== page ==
“Our editors make decisions based solely on whether research meets our criteria for publication – original scientific research (where conclusions are sufficiently supported by the available evidence), of outstanding scientific importance, which reaches a conclusion of interest to a multidisciplinary readership,” a statement said.
“Intentional omission of facts and results that are relevant to the main conclusions of a paper is not considered best practice with regards to accepted research integrity principles,” the spokesperson added.
Brown opened his missive with links to stories by corporate media outlets including AP, PBS NewsHour, The New York Times, and Bloomberg.
He points out that the articles give the false impression global wildfires are “mostly the result of climate change.”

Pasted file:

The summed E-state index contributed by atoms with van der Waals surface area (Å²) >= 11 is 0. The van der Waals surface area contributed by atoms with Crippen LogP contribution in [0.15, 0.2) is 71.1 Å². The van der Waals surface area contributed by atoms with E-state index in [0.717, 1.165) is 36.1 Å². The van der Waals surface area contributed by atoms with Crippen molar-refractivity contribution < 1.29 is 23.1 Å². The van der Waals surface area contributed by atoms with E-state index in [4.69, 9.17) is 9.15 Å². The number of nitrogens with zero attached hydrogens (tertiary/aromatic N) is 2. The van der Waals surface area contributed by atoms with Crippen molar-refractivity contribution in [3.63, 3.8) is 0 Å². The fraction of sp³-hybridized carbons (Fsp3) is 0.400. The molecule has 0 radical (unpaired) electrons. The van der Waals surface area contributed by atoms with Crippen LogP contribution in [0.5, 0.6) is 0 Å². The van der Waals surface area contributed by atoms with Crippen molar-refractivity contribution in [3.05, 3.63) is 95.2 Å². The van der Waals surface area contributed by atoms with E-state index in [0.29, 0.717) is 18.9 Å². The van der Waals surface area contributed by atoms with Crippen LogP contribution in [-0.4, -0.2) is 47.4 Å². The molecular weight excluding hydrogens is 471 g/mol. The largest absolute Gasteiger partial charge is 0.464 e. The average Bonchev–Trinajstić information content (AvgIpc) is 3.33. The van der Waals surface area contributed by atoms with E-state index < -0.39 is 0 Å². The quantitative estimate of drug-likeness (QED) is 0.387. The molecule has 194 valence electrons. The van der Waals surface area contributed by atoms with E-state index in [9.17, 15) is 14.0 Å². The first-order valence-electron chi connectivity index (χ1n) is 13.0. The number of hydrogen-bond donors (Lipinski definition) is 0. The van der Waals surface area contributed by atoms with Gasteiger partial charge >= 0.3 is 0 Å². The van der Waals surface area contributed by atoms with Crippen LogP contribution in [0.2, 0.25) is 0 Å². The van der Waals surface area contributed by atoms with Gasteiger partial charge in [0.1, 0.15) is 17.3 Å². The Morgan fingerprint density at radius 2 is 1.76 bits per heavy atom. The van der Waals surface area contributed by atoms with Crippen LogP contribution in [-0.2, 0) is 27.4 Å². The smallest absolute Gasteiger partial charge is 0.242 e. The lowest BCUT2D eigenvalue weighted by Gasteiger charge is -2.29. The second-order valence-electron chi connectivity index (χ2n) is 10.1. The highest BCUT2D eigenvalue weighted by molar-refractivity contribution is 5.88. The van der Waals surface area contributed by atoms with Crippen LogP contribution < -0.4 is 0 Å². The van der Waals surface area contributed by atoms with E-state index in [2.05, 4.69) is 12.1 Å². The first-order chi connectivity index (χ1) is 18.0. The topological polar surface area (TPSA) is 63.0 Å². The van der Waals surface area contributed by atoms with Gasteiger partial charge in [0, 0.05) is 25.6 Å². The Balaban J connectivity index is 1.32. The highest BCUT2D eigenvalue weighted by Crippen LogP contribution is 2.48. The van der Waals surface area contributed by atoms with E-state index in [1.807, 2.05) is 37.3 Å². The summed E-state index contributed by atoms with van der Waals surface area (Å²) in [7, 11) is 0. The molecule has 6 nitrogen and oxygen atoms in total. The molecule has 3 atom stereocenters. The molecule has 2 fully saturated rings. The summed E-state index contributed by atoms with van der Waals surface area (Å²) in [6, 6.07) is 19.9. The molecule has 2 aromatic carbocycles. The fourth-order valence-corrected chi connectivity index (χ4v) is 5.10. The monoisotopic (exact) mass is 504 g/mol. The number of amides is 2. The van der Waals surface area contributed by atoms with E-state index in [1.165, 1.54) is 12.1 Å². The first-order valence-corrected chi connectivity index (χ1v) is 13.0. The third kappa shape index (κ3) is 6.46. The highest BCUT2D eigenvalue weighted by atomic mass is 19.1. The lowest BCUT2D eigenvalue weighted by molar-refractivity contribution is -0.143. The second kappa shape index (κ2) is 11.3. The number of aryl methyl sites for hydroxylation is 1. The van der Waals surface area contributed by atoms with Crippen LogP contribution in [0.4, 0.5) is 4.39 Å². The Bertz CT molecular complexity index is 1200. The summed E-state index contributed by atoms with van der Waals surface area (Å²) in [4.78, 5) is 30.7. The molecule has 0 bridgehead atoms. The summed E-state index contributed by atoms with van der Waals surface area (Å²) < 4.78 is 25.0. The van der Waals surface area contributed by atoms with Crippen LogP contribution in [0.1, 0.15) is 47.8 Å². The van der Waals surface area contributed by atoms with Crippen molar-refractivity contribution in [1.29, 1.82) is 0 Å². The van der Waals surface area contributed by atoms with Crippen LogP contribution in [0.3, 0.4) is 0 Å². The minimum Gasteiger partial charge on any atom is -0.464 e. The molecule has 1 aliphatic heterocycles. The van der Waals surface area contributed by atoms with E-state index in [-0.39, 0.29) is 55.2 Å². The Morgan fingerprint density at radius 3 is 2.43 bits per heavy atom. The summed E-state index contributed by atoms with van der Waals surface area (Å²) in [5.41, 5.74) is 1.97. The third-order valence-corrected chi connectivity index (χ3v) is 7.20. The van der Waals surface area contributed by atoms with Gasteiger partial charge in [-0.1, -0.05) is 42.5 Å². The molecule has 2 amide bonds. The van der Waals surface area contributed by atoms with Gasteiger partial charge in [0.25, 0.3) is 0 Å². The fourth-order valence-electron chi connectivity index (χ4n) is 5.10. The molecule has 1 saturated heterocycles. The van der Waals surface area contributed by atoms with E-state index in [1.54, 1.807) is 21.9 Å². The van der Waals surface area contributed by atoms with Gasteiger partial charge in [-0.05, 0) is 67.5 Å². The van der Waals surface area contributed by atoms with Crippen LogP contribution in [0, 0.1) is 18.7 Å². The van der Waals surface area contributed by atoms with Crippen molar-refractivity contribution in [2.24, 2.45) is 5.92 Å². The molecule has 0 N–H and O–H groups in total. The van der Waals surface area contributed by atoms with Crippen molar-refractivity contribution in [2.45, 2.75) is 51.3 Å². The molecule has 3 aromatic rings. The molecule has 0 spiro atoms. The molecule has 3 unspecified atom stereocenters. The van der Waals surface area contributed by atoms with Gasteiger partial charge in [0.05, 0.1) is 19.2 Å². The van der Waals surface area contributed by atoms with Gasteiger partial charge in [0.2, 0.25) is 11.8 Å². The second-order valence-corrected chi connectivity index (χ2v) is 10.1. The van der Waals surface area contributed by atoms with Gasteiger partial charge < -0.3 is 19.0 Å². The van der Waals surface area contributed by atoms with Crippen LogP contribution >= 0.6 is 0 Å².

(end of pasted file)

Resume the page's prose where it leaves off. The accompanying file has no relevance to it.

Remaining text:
Much reporting of the wildfires in Maui has said “climate change” contributed to the disaster by helping to create conditions that caused the fires to spark and spread quickly.
Nevertheless, the blazes in Hawaii, which killed at least 115 people, were started by a downed electricity line.
Democrats and the media, meanwhile, insist that “global warming” caused extremely dry conditions on the Hawaiian island.
Conveniently, the same Democrat leadership in Hawaii that pushes the “climate change” narrative is responsible for the failure in forestry management and the fire response that actually caused the wildfires to spread.
Brown said the media operates like scientific journals in that the focus on climate change “fits a simple storyline that rewards the person telling it.”
Scientists whose careers depend on their work being published in major journals also “tailor” their work to “support the mainstream narrative,” he said.